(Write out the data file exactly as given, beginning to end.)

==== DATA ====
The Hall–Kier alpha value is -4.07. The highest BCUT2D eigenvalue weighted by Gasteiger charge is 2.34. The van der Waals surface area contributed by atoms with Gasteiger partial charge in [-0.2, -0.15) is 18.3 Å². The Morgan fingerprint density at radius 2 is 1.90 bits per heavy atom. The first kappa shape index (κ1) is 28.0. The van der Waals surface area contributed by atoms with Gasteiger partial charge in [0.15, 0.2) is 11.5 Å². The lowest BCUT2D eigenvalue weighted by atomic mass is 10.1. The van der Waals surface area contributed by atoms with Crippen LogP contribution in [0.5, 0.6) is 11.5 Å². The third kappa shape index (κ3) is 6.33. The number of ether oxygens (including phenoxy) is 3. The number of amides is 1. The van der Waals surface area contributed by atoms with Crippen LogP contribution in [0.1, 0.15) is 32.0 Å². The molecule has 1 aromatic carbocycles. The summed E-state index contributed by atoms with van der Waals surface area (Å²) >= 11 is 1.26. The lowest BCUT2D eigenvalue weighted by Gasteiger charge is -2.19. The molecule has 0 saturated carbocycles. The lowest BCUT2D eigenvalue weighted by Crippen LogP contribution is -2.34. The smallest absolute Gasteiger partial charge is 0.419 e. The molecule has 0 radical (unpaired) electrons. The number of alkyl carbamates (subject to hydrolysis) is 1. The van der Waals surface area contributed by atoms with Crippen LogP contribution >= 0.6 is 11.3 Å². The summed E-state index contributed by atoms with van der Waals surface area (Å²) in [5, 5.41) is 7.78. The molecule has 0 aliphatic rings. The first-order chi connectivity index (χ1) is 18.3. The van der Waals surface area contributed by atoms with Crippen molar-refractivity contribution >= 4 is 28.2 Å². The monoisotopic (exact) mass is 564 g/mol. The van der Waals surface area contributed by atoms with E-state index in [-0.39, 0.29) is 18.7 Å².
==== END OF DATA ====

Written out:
The Hall–Kier alpha value is -4.07. The highest BCUT2D eigenvalue weighted by Gasteiger charge is 2.34. The van der Waals surface area contributed by atoms with Gasteiger partial charge in [-0.2, -0.15) is 18.3 Å². The Morgan fingerprint density at radius 2 is 1.90 bits per heavy atom. The first kappa shape index (κ1) is 28.0. The van der Waals surface area contributed by atoms with Gasteiger partial charge in [0.15, 0.2) is 11.5 Å². The lowest BCUT2D eigenvalue weighted by atomic mass is 10.1. The van der Waals surface area contributed by atoms with Crippen LogP contribution in [0.5, 0.6) is 11.5 Å². The third kappa shape index (κ3) is 6.33. The number of ether oxygens (including phenoxy) is 3. The number of amides is 1. The van der Waals surface area contributed by atoms with Crippen LogP contribution in [0.1, 0.15) is 32.0 Å². The molecule has 1 aromatic carbocycles. The summed E-state index contributed by atoms with van der Waals surface area (Å²) >= 11 is 1.26. The lowest BCUT2D eigenvalue weighted by Gasteiger charge is -2.19. The molecule has 0 saturated carbocycles. The lowest BCUT2D eigenvalue weighted by Crippen LogP contribution is -2.34. The smallest absolute Gasteiger partial charge is 0.419 e. The molecule has 0 radical (unpaired) electrons. The number of alkyl carbamates (subject to hydrolysis) is 1. The van der Waals surface area contributed by atoms with Crippen LogP contribution >= 0.6 is 11.3 Å². The summed E-state index contributed by atoms with van der Waals surface area (Å²) in [5, 5.41) is 7.78. The molecule has 0 aliphatic rings. The first-order chi connectivity index (χ1) is 18.3. The van der Waals surface area contributed by atoms with Crippen molar-refractivity contribution >= 4 is 28.2 Å². The monoisotopic (exact) mass is 564 g/mol. The van der Waals surface area contributed by atoms with E-state index in [-0.39, 0.29) is 18.7 Å².